The knockout rose is a popular plant in many people’s landscapes and with good reason. Introduced in the year 2000 and winner of numerous awards, including rose of the year from the American Rose Society, it is the most widely sold rose in North America. Over the past couple of landscape seasons, our customers have had questions about, or simply did not understand all the benefits of these great roses. Here is a little “rose primer”, if you will, about the knockout rose.
The rose was created by Wisconsin rose breeder, William Radler, who was looking to reduce the “to do list” in rose gardens. It is a cold hardy, disease resistant, and self cleaning; meaning, there is no need to deadhead.
That’s right, I said, NO NEED TO DEADHEAD! True pruning (trimming or cutting off parts of the plant that are superfluous, or to improve the shape or growth), should really only be done about once a year. The knockout website as well as other experts agree, the time to prune is late winter to early spring (after the last hard frost, but before new growth appears). Do not prune in the fall. When pruning, remove and dead or damaged wood, and do little shaping if necessary. Knockouts are designed to grow vigorously, so prune them down to about 2-2 ½’ below the height you would like them to be. According to the knockout website, these roses are...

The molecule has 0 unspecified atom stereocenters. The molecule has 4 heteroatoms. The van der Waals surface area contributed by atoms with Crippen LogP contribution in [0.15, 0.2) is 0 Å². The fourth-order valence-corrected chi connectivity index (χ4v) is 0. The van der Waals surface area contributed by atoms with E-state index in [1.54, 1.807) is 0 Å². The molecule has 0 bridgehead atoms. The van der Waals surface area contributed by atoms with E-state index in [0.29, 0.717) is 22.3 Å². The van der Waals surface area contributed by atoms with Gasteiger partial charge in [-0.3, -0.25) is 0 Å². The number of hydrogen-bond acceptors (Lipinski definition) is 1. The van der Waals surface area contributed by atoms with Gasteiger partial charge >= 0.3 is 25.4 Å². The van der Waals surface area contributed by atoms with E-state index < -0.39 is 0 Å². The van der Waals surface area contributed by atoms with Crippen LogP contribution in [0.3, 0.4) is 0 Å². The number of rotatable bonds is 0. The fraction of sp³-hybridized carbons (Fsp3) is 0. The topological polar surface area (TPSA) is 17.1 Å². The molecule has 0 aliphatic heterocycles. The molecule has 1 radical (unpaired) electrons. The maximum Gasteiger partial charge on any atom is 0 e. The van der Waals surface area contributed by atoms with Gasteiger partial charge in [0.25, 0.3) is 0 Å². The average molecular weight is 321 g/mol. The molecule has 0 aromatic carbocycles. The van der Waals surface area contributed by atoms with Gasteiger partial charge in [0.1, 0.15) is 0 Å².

It is mid-September. Are your eyes itchy? Is your nose runny? Do you sneeze worse when you step outside? Chances are, you are suffering from hay fever and the culprit is ragweed- NOT Goldenrod. Goldenrod – that tall late summer/early fall blooming perennial with yellow flowers- often is unfairly blamed for causing hay fever. That’s too bad, because goldenrod is a wonderful addition to the back of any perennial border. So, why does goldenrod get such a bad rep? Well, both ragweed and goldenrod bloom at the same time, and when people see the masses of bright golden flowers, they automatically assume that its pollen is the source of their irritations. Actually, goldenrod pollen is too heavy and sticky to be blown far from the flowers, which is why it is so brightly colored. Goldenrod must need a way to attract insects who are its main pollinators.
Ragweed has small, fairly unremarkable flowers that unleash abundant amounts of pollen freely into the wind. The only way you and I know that ragweed is blooming at all is through our allergic reactions to the pollen. Thousands of tiny flowers on each plant result in the release of approximately one billion grains of pollen. This happens usually during the mid-morning hours as dew dries and humidity decrease. It is estimated that up to 1 million tons of ragweed pollen is produced each year in North America...